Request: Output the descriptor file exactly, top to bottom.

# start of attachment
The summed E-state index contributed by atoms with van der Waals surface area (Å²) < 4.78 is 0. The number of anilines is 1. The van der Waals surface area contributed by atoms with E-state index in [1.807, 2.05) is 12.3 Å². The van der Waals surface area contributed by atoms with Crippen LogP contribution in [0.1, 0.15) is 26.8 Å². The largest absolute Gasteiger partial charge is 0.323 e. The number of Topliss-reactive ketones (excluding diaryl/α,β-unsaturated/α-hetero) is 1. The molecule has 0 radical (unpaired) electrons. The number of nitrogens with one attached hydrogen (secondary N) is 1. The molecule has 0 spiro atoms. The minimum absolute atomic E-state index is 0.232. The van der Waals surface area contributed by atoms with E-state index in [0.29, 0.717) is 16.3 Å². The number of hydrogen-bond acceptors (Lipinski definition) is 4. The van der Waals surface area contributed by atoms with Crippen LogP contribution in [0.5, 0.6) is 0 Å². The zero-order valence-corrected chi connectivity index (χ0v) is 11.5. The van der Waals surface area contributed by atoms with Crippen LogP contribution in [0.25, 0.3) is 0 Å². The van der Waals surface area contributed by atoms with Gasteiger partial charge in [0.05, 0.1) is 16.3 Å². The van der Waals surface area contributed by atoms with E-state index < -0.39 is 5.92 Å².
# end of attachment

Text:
The summed E-state index contributed by atoms with van der Waals surface area (Å²) < 4.78 is 0. The number of anilines is 1. The van der Waals surface area contributed by atoms with E-state index in [1.807, 2.05) is 12.3 Å². The van der Waals surface area contributed by atoms with Crippen LogP contribution in [0.1, 0.15) is 26.8 Å². The largest absolute Gasteiger partial charge is 0.323 e. The number of Topliss-reactive ketones (excluding diaryl/α,β-unsaturated/α-hetero) is 1. The molecule has 0 radical (unpaired) electrons. The number of nitrogens with one attached hydrogen (secondary N) is 1. The molecule has 0 spiro atoms. The minimum absolute atomic E-state index is 0.232. The van der Waals surface area contributed by atoms with E-state index in [0.29, 0.717) is 16.3 Å². The number of hydrogen-bond acceptors (Lipinski definition) is 4. The van der Waals surface area contributed by atoms with Crippen LogP contribution in [0.5, 0.6) is 0 Å². The zero-order valence-corrected chi connectivity index (χ0v) is 11.5. The van der Waals surface area contributed by atoms with Crippen LogP contribution in [0.25, 0.3) is 0 Å². The van der Waals surface area contributed by atoms with Gasteiger partial charge in [0.05, 0.1) is 16.3 Å². The van der Waals surface area contributed by atoms with E-state index < -0.39 is 5.92 Å².